“Eventually we got to the main gym after the guys were done, like 5 pm,” DeKemper, of Portage, recalled.
Its star player, LaTaunya Pollard, became the region’s first Indiana Miss Basketball winner in 1979. She broke scoring records at Long Beach State, where she earned All-American honors twice and won the Wade Trophy in 1983.
With no pro ball options in the US, he headed to Italy to play.
DeKemper’s teams financed their expenses through candy sales and he said coaches often shared their stories of inequities, despite Title IX.
“Other coaches were going through the same thing. Sometimes we complained, but the complaints fell on deaf ears…”
The change took root for many.
Valparaiso High graduate Renee Turpa got an early taste of the benefits of Title IX when she played softball at Ball State and participated in the Women’s College World Series in 1975.
Turpa coached girls’ basketball for 17 years at Portage, High and became their all-time winningest coach. She came out of retirement seven years ago to become an assistant coach at Marquette High School.
“It’s amazing to me what we have now,” Turpa said. “Kids today don’t know anything about what we went through,” she said.
Today, she works with the Indiana Basketball Coaches Association to offer player showcases for girls.
“High school girls need to be seen by college coaches,” said Turpa, from Valparaíso.
The numbers are on the rise for women today.
About 3.4 million women play sports in high school today, compared to 32,000 five decades ago. In college, more than 215,000 women play on NCAA teams.
Although women outnumber men in universities, about 86% of schools still offer better sports opportunities for men.
Once they are out of school, professional sports opportunities are reduced.
The Women’s National Basketball League is growing in popularity, but wide salary disparities still drive players abroad, where salaries are much higher.
Attention to the issue grew after the arrest of WNBA Phoenix Mercury star Brittney Griner.
Griner, who plays in a Russian league, has been in a Moscow jail on an alleged drug smuggling charge since February. She faces up to 10 years in prison, if she is convicted.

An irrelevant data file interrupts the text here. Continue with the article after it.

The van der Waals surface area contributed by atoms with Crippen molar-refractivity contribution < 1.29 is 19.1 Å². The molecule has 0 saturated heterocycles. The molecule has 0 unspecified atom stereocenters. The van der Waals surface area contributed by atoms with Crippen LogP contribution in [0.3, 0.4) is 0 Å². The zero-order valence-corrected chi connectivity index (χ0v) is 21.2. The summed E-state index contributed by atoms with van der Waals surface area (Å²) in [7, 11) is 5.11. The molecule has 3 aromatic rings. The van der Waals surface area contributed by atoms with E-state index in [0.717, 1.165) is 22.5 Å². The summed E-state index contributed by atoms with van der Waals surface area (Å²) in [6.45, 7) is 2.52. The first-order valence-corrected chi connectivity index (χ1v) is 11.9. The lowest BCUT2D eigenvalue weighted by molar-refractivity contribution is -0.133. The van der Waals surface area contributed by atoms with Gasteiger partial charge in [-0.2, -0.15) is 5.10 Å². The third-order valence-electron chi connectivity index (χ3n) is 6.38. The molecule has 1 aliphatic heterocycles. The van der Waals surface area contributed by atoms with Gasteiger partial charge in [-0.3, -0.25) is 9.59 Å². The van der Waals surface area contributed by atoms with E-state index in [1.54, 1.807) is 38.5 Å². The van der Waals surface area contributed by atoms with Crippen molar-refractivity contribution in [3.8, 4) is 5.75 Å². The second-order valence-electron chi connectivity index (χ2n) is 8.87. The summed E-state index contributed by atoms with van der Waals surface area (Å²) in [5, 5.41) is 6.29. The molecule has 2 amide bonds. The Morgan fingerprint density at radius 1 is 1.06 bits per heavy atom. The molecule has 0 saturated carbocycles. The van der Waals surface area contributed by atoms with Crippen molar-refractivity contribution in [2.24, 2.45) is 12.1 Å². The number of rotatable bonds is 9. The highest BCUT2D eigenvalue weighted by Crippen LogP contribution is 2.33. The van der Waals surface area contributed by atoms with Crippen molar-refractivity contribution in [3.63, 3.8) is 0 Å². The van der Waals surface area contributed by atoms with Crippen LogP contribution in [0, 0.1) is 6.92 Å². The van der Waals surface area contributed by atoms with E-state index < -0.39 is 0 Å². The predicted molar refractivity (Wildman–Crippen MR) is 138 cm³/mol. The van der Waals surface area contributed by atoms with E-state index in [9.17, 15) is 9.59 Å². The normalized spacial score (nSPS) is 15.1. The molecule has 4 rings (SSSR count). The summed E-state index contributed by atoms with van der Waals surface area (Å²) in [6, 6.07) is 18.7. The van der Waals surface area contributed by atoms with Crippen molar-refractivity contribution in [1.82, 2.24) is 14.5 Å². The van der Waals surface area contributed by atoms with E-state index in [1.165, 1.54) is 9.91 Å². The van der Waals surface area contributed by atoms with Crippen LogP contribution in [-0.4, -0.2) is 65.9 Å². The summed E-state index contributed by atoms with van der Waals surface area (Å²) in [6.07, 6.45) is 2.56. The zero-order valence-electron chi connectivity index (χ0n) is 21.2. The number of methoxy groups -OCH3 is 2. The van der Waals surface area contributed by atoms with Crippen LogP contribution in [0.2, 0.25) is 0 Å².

Many women have been involved in sports for most of their lives. Even if they don’t reach the lofty pinnacles of fame, they appreciate the fun of competition.
Lake Central women’s soccer coach Genna Noel, 31, has been playing the sport since she was about 4 years old. She started out in a Schererville league and went on to play on the Lake Central varsity team.
She said the Lake Central facility is equitable with the boys team sharing playing time on the field.
What he has noticed most is the change in attitude of his players.
“I think now more than ever, girls at the high school level are finding their voice and standing up for themselves and being independent. I think the girls are a little stronger than me.”
Carole Carlson is a freelance reporter for the Post-Tribune.
What the law says:
“No person in the United States shall, on the basis of sex, be excluded from participation in, be denied the benefits of, or be subjected to discrimination under any educational program or activity receiving Federal financial assistance.” —The first 37 words of Title IX
Crafted by Indiana Senator Birch Bayh and US Representatives Patsy Mink of Hawaii and Edith Green of Oregon, Congress passed Title IX as part of the Education Amendments of 1972. President Richard Nixon signed the measure.
Mink, a liberal Democrat, felt the sting of discrimination when her medical school applications were rejected a dozen times because of her gender. Instead, she became a lawyer, graduating from the University of Chicago Law School and winning election to the House in 1964. Bayh was inspired to lead the issue by his first wife, Marvella, who applied for the University of Virginia and was told, “Women don’t need to apply.”
Bayh is credited with insisting that athletics, called “activity” in the first 37 words of the law, be included.
After Mink’s death in 2002, Title IX was renamed the “Patsy T. Mink Equal Educational Opportunity Act.”